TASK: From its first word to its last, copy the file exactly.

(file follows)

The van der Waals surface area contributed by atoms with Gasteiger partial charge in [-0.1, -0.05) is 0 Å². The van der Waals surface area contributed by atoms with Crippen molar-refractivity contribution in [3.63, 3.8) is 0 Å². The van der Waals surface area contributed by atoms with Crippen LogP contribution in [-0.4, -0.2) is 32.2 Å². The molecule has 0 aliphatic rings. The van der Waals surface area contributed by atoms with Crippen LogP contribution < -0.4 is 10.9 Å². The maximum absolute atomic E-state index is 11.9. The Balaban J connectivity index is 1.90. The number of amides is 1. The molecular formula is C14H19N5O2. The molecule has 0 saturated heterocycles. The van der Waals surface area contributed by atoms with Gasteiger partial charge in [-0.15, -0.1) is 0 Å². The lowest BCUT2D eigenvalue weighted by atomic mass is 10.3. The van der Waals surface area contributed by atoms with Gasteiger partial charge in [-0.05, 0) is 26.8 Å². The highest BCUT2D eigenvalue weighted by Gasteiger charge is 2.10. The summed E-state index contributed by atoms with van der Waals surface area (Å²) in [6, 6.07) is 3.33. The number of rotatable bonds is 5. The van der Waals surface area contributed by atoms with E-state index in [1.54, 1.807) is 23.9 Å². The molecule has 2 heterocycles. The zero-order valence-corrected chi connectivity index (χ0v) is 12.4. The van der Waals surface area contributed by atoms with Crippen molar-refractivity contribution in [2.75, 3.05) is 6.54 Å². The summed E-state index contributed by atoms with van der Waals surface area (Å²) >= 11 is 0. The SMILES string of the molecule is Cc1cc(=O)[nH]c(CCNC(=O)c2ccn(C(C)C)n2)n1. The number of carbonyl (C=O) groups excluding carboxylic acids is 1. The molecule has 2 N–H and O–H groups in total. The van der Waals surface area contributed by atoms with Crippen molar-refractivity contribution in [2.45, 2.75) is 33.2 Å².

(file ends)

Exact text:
The van der Waals surface area contributed by atoms with Gasteiger partial charge in [-0.1, -0.05) is 0 Å². The van der Waals surface area contributed by atoms with Crippen molar-refractivity contribution in [3.63, 3.8) is 0 Å². The van der Waals surface area contributed by atoms with Crippen LogP contribution in [-0.4, -0.2) is 32.2 Å². The molecule has 0 aliphatic rings. The van der Waals surface area contributed by atoms with Crippen LogP contribution < -0.4 is 10.9 Å². The maximum absolute atomic E-state index is 11.9. The Balaban J connectivity index is 1.90. The number of amides is 1. The molecular formula is C14H19N5O2. The molecule has 0 saturated heterocycles. The van der Waals surface area contributed by atoms with Gasteiger partial charge in [-0.15, -0.1) is 0 Å². The lowest BCUT2D eigenvalue weighted by atomic mass is 10.3. The van der Waals surface area contributed by atoms with Gasteiger partial charge in [-0.05, 0) is 26.8 Å². The highest BCUT2D eigenvalue weighted by Gasteiger charge is 2.10. The summed E-state index contributed by atoms with van der Waals surface area (Å²) in [6, 6.07) is 3.33. The number of rotatable bonds is 5. The van der Waals surface area contributed by atoms with E-state index in [1.54, 1.807) is 23.9 Å². The molecule has 2 heterocycles. The zero-order valence-corrected chi connectivity index (χ0v) is 12.4. The van der Waals surface area contributed by atoms with Crippen molar-refractivity contribution in [2.75, 3.05) is 6.54 Å². The summed E-state index contributed by atoms with van der Waals surface area (Å²) >= 11 is 0. The SMILES string of the molecule is Cc1cc(=O)[nH]c(CCNC(=O)c2ccn(C(C)C)n2)n1. The number of carbonyl (C=O) groups excluding carboxylic acids is 1. The molecule has 2 N–H and O–H groups in total. The van der Waals surface area contributed by atoms with Crippen molar-refractivity contribution in [2.45, 2.75) is 33.2 Å².